Despite the long cinematic history of complicated mother-child relationships that have been presented on screen, no one has gone about it in quite the way writer/director David Gutnik has in “Materna,” a fascinating anthology of tales that intersect on a New York City subway that offers an impressive showcase for a quartet of talented actresses – and writers, in the case of Jade Eshete and Assol Abdullina, who pull double duty – to work out the ways children are shaped by their mothers and seek to break free of their influence. It is an unrelated character that brings the women together, a belligerent hothead (Sturgill Simpson) harassing them as they’ve all got other weightier things on their mind, with the screeching of wheels against the tracks frequently deployed to reflect the tension and all the film really needs as evidence of the lack of trust in the opposite sex that makes the difficult relationships to their own mothers all the more torturous.
There’s an outlier in the collection in Ruth (Lindsay Burdge), a well-to-do conservative whose toxic views threaten to rub off on her son (Jake Katzman), but “Materna” is at its most compelling when revealing the subtle significant impressions that have put certain inescapable boundaries on its lead characters’ attitudes and lives, with Gutnik shrewdly cutting across a variety of cultures to get at a shared experience with the world gradually opening up in terms of the sequence of the stories. You never actually see anyone else in the frame during the opening chapter involving Jean (Kate Lyn Sheil), a woman bedeviled by calls from her mother with reminders that her biological clock is ticking and in her thirties, she should start consider freezing her eggs. Jean isn’t about to give her mom the satisfaction of knowing that she indeed has become pregnant, particularly when she’s unsure of bringing another life into the world when she’s felt so inhibited in hers with the expectations of who she’s supposed to be that she can’t bring herself to go outside and largely participates in the world virtually. Sheil is at her flinty best carrying more than a potential child in the segment.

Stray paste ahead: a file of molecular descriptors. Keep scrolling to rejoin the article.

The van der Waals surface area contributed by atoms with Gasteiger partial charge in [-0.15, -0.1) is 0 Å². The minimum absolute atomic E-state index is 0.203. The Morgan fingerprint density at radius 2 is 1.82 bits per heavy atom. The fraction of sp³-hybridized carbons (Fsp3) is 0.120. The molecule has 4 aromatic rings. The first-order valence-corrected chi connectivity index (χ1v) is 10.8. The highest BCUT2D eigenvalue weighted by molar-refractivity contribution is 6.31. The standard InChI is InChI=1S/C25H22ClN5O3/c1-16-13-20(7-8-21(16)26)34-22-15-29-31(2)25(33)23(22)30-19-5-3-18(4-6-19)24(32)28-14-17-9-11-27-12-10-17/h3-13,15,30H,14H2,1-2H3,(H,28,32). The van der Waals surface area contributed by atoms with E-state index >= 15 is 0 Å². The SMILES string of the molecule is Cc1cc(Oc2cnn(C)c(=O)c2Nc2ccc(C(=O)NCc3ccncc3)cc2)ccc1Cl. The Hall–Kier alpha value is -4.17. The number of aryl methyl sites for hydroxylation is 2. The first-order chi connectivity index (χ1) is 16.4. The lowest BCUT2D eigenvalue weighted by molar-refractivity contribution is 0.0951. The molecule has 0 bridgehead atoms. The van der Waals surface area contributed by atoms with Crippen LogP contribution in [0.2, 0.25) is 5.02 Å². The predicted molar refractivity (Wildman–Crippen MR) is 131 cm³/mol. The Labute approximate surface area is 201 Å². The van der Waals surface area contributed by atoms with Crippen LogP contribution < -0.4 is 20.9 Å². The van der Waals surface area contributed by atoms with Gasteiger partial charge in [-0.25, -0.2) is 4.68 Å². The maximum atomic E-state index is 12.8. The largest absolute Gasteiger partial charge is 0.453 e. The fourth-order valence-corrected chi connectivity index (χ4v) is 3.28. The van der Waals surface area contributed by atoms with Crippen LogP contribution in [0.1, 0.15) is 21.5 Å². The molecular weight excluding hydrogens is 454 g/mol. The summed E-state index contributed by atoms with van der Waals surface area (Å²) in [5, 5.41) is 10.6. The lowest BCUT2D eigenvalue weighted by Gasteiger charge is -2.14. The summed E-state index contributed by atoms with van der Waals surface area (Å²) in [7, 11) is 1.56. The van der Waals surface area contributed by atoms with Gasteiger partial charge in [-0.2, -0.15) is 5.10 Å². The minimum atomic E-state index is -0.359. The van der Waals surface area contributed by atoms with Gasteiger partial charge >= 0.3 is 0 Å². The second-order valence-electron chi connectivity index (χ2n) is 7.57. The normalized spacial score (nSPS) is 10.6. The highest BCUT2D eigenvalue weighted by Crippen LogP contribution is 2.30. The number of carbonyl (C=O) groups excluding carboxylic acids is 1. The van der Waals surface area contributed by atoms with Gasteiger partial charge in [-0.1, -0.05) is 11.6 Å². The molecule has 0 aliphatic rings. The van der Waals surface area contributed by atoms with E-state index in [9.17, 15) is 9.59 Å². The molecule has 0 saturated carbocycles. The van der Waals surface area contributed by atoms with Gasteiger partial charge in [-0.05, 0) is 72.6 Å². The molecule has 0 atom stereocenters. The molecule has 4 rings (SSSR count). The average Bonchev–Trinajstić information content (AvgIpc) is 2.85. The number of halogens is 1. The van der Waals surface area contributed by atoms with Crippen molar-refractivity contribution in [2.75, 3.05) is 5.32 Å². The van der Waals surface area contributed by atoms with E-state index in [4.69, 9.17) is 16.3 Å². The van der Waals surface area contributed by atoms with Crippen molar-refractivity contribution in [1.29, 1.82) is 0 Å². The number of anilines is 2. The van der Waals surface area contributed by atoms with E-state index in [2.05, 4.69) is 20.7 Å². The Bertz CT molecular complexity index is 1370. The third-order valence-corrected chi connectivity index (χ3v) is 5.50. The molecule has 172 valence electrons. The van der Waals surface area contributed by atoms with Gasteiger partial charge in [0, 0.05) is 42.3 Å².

The two other chapters deal in their own ways with the absence of a father, one who walked away in the case of Mona (Jade Eshete), who is left to work out the fallout with her religiously devout mother who keeps her distance as well by placing her faith in between them, and another who died in the case of Perizad (Assol Abdullina), who returns home to Kyrgyzstan to comfort her grandmother and her mother, the latter of whom she holds slightly responsible for his death for reasons that make themselves known. Relocating the production from New York to Central Asia isn’t the only way that you’re surprised that Gutnik really goes there, finding inventive scenarios for his characters to express their frustrations as Mona, an actress, finds it challenging to play essentially herself as she’s tasked with an audition that intersects with her mother’s trying texts, and Perizad may keep her feelings close to the vest, but after the film presents a number of other relationships where characters are unable to share a physical space and employing technology to mitigate the risk of confrontation, her willingness to make the trip to see her relatives is statement enough.
Ironically, “Materna” makes such strong connections to show how fragile they are, particularly provocative in exploring generational attitudes that are undone by time for the young as they harden for the old and when there is an inextricable biological bond, what freedom looks like as outside influences take hold. With strong performances to lean on, Gutnik takes bold swings that aren’t all successful, but mostly are effective and always admirable in considering relationships and characters as dynamically as it creates them, and in examining various permutations of family, results in something familiar emotionally and refreshingly and entirely unfamiliar narratively.